1.This ruling is in respect of two applications. Firstly, the 1st defendant filed a preliminary objection dated June 8, 2021 raising the following grounds;1.This suit stands dismissed pursuant to the order of Njuguna J made on December 5, 20192.The suit was not prosecuted within 6 months from December 5, 2019 as directed by the court3.The suit stood dismissed on June 5, 2020 and anything done thereafter is a nullity and is void in the law.4.The defendants are entitled to the costs of the suit following the dismissal of the suit.
2.The 1st defendant argued that it is not disputed that on December 5, 2019 the plaintiff was ordered to prosecute the suit within six months failing which it would stand dismissed and therefore it stood dismissed on June 5, 2020. In support, reference was made to the case of Titus Kiragu v Jackson Mathai & another  eKLR where the High Court held that once a suit has abated, it is ‘dead as a dodo’ and any act on the suit will be void and a nullity.
3.In opposition the plaintiff argued that even where there is a default clause in the orders made by court, time can still be enlarged and this position was considered by the Court of Appeal in Caltex Oil (K) Limited v Rono Limited  eKLR where it was stated;Indeed, in the Indian case of Periasami Asari vs Illuppur Penchayat Board: AIR 1973 MAD. 250, it was held:The passages cited by the applicant’s counsel and the Periasami Asari Case interpret the Indian rule 148 which generally grants the court power to extend the time granted by the court. The Indian rule is identical to our S.95 of Civil Procedure Code and rule 6 of order 50 Civil Procedure Rules. Although S.95 CPA and rule 6 of order 50 CPR are applicable to proceedings in the High Court and in subordinate courts exercising civil jurisdiction, an order of this court has the same status and the same principles, in our view, apply to the construction of orders made by this court in exercise of jurisdiction to extend time under rule 4 and generally in exercise of its appellate jurisdiction.
4.On the second application, the plaintiff filed a motion dated June 24, 2021seeking the following orders1.That the time granted to the plaintiff to prosecute this matter be extended and consequent directions given2.Costs be provided for.
5.The application was based on the grounds on the face of the motion and the supporting affidavit of Leonard Kamweti. It was indicated that on December 4, 2019the court directed that the matter be prosecuted within 6 months failing which the matter will stand dismissed. There were no early hearing dates at the court registry and the earliest available date was March 18, 2020which was allotted for the hearing of the matter. On Sunday March 15, 2020normal court operations were suspended as a measure to curb the spread of Covid 19 virus and thereafter the judiciary gave directions on limited court operations. On March 18, 2020when the case was scheduled to be heard, no hearings were proceeding and the court registry put a notice confirming having taken out the suit from hearing. The advocates wrote to the deputy registrar on May 29, 2020asking for a fresh hearing date and subsequently the matter was fixed for hearing on September 30, 2020.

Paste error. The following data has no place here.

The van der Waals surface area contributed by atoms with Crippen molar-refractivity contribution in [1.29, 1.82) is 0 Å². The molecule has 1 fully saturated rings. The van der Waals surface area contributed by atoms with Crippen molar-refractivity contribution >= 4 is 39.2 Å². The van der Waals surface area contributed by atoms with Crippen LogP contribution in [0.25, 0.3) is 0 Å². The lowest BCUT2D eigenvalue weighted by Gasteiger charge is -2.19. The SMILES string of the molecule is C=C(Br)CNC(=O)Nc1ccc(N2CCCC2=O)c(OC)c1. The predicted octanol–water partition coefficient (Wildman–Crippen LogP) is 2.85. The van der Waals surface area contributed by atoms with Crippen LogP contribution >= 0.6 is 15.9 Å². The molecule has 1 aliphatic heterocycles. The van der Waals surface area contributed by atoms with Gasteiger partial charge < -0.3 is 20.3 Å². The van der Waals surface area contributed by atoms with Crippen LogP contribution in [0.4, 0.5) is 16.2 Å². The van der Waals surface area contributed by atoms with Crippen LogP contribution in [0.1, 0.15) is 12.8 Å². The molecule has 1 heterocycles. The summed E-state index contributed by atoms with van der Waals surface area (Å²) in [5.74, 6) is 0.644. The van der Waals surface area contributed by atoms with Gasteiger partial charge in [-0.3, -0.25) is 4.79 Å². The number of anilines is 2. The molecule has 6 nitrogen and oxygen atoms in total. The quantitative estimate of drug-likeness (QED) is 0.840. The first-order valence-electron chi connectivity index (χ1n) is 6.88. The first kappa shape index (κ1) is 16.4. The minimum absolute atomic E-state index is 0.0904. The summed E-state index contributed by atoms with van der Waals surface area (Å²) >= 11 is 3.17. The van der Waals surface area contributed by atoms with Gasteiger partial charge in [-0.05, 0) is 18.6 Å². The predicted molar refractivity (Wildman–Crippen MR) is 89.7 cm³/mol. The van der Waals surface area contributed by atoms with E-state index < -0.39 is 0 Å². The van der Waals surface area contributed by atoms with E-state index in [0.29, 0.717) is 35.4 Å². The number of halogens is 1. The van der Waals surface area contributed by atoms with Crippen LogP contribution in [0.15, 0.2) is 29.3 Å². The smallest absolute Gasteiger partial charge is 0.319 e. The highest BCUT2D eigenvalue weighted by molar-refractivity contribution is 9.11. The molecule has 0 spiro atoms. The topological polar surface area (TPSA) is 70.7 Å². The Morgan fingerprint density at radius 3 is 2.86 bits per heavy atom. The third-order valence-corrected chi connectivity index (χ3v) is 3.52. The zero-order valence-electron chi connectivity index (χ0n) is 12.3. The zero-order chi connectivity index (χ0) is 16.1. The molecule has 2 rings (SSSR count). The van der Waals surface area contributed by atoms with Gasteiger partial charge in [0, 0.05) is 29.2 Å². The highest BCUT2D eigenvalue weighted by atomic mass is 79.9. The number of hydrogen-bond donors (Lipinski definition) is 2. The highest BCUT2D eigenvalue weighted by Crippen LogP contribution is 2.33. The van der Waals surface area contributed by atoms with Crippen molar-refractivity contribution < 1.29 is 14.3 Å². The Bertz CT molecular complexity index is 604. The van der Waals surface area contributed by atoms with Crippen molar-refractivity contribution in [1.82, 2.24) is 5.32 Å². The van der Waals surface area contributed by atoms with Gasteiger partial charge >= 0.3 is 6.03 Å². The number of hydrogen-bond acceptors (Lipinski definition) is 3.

6.The advocate for the 1st defendant protested the allocation of the hearing date by his email dated June 5, 2020. On September 30, 2020 the court was not ready to hear the matter and again the matter was taken out. The matter was again allocated for hearing on June 29, 2021 on which date the 1st defendant elected to prosecute the preliminary objection herein.
8.The plaintiffs argued that the factors to be considered were cited in Board of trustees of African independent Pentecostal Church of Africa Church v Peter Mungai Kimani  eKLRi. Whether there has been indolence or unexplained delay on the part of the applicant.ii. Whether the applicant is guilty of abuse of the court process.iii. Whether the enlargement will prejudice the defendant.iv. Whether the denial of enlargement period will occasion prejudice to the applicant given the circumstances of the case.v. Whether the enlargement is necessary for the effectual complete adjudication of the issues in controversy.vi. Whether it is just and fair to enlarge time in the circumstances of the case.
9.The plaintiff submitted that he was not indolent as it is clear from the record that the plaintiffs advocate attended the registry and fixed the suit for hearing on May 18, 2020which fell within the six months period. The matter was taken out because of disruptions on the operations of the judiciary caused by the pandemic. The plaintiff has always wanted to prosecute the case and there has been no delay on their part. The plaintiffs added that the defendants will not suffer any prejudice if, the court grants enlargement of time in order for the suit to be heard to finality.